A Guide to Surviving the Summer

No, this isn’t about safety abroad or using sun protection; (although we do advise those things) this is about how to get through the long summer months which fall between exam period and fresher’s week without losing your mind.

Summer

The last week of term after exams always feels free, and celebratory, but what then? What do you do from late May to September? Of course, a lot of students have jobs or internships, but in the last few years it has seemed more difficult to find these opportunities, which means you may lose motivation.

So what can you do? Well…

Write something – you have all the time in the world now to just write something you want to write, not because you’ve been told to, not because you have an impending deadline. You could write something fantastic that would get published, you could write something utterly terrible that you never show to anyone, that won’t get you a bad grade. You could explore and develop some of the things you wrote over the academic year (because don’t we all improve so much between week 1 and now?) The point is that if you do something which feels productive, it is likely to motivate you to do other productive things.

Take up a hobby – It doesn’t have to be a new craft, it can be something that slowly became less prominent as the academic year got more and more crazy. What do you love to do? Think about it, do you miss it? Do it. Again, sometimes it’s difficult to get motivated to even do things that you know you love doing when you feel like you have nothing to do, but seriously, go and make a pie, bake an upside down cake, build a computer, make your own dress, plant some vegetables. Seeing and holding the product of your own work is extremely fulfilling.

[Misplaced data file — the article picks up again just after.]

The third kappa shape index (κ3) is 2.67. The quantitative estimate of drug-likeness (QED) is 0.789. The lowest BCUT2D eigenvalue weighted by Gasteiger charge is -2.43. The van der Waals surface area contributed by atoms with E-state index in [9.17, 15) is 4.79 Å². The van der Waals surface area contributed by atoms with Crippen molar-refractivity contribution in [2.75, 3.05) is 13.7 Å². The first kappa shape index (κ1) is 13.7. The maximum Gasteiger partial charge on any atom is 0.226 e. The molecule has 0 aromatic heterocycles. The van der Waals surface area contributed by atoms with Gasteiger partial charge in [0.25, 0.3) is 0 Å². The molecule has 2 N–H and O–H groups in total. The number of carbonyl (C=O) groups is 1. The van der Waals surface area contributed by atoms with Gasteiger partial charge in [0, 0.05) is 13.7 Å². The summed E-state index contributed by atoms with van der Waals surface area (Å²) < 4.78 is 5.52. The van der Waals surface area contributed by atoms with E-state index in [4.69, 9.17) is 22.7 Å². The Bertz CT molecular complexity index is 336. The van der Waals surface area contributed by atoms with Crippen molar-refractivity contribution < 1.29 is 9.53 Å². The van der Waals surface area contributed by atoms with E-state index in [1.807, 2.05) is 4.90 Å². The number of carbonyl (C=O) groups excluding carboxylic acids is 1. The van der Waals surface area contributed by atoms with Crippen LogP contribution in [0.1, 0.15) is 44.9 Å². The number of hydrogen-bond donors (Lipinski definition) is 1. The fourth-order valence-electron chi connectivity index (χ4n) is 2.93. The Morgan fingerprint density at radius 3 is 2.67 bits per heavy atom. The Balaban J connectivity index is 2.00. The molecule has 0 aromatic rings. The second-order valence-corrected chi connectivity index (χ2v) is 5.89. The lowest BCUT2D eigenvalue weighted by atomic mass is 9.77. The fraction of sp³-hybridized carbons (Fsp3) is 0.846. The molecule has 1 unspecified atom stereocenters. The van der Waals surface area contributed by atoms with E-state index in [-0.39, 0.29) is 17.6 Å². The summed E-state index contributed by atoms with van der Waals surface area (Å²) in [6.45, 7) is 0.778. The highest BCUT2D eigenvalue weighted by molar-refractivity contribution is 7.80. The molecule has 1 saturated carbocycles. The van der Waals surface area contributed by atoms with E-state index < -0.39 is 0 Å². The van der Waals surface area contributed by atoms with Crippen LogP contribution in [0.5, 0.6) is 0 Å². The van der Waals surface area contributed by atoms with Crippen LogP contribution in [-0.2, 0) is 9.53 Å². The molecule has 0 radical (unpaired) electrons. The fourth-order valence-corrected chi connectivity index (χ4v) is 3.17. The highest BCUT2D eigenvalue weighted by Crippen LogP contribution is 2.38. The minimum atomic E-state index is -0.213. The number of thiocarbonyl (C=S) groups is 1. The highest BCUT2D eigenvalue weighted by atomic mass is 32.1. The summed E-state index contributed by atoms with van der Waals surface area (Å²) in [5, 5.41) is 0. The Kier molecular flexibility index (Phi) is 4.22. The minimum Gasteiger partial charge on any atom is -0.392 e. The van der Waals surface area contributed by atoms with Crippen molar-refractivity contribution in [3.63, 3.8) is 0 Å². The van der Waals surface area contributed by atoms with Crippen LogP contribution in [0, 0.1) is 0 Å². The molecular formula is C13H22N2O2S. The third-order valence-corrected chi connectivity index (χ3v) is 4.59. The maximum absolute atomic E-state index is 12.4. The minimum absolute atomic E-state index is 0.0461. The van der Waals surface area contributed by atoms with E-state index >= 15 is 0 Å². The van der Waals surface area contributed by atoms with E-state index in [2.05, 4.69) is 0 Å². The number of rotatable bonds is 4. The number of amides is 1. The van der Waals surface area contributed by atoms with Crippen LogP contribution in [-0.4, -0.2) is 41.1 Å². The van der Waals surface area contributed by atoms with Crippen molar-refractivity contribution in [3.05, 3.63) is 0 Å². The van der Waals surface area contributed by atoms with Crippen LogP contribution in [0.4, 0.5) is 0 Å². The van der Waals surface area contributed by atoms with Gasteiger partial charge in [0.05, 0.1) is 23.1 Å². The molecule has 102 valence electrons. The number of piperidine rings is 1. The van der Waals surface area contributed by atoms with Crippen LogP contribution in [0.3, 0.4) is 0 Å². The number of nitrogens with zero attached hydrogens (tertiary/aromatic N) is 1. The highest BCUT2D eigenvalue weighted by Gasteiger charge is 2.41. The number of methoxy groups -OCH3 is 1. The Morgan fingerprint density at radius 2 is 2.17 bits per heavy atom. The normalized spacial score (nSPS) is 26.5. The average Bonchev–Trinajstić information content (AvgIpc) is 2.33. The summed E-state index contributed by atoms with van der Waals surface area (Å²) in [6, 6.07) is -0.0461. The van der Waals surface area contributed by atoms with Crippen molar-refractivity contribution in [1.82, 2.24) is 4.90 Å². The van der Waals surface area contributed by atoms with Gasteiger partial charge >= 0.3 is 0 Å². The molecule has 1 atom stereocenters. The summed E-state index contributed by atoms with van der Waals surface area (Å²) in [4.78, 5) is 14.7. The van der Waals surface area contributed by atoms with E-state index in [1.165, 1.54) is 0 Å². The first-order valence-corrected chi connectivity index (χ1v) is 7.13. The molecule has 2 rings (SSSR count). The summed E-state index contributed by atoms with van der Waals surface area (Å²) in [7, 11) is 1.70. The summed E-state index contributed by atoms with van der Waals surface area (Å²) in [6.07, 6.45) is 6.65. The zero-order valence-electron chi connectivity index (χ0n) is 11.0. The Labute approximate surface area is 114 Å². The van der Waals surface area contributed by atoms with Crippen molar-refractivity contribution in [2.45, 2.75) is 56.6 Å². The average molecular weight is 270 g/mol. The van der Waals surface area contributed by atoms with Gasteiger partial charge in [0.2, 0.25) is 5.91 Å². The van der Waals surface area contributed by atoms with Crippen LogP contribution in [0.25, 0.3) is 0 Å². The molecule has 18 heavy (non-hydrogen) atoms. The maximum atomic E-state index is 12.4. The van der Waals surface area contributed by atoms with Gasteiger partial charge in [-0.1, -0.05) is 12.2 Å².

Read a book – Read two books, read ten, read a hundred. This is your opportunity to pick up any book in the world and read it just because you want to. Apart from being one of the best feelings in the world, it will still hone your reading skills and your writing skills. One of the first things I was taught at Brunel was ‘the more you read, good great or terrible, the better your writing will be’.

Do voluntary work – If you’re looking for actual paid work, then voluntary work won’t get in the way. It is flexible, it’s far easier to get into than a paid position, because in general, if you have the time, you are qualified. It will also look great on your CV and will get you out of the house for a few hours each week.

Start a blog – This kind of goes hand in hand with ‘Write something’, but then again, you blog doesn’t have to be for stories or your other creative work. You can take anything you enjoy and blog about it. Film reviews, books, games, crafts, cooking, health and fitness, nail art. The world, as the say, is your oyster when it comes to blogs, and it’s hard to explain how surreal and satisfying it is seeing views accumulate from all over the world.

Those are a few tips, hopefully they’re useful to you in some way. What are your tips for staying productive over the summer?

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Under the Weather

Living in England, we are used to the weather being ridiculously temperamental. A few weekends ago, people were walking around in shorts, with horrific sunburn. Now, it’s big jumpers and umbrellas.

Cloudy
*PHOTO CREDIT: andersbjornsbo.wordpress.com/2011/12/12/does-cloud-computing-only-work-in-cloudy-weather/

When I opened my curtains this morning, the clouds were shifting and there was a hint of blue skies. I felt motivated to write for the first time in a long time. Not only that, but my mood lifted instantly. Within the hour, the clouds have returned, and with it, the familiar sense of being entirely unmotivated to write anything at all, save for some sarcastic tweets.

I find myself wondering if this is a common thing – Does the weather really affect us in this way? Do clouds in the sky somehow manifest as writer’s block, clouding our creative vision? Do they make for dull writing? In the same vein, does the sun make us write with more tenacity and verve? Does the rain make our writing take on a more sombre edge?

I’m interested in your viewpoints, writers. Please leave a comment below or send a tweet to @brunelwriter.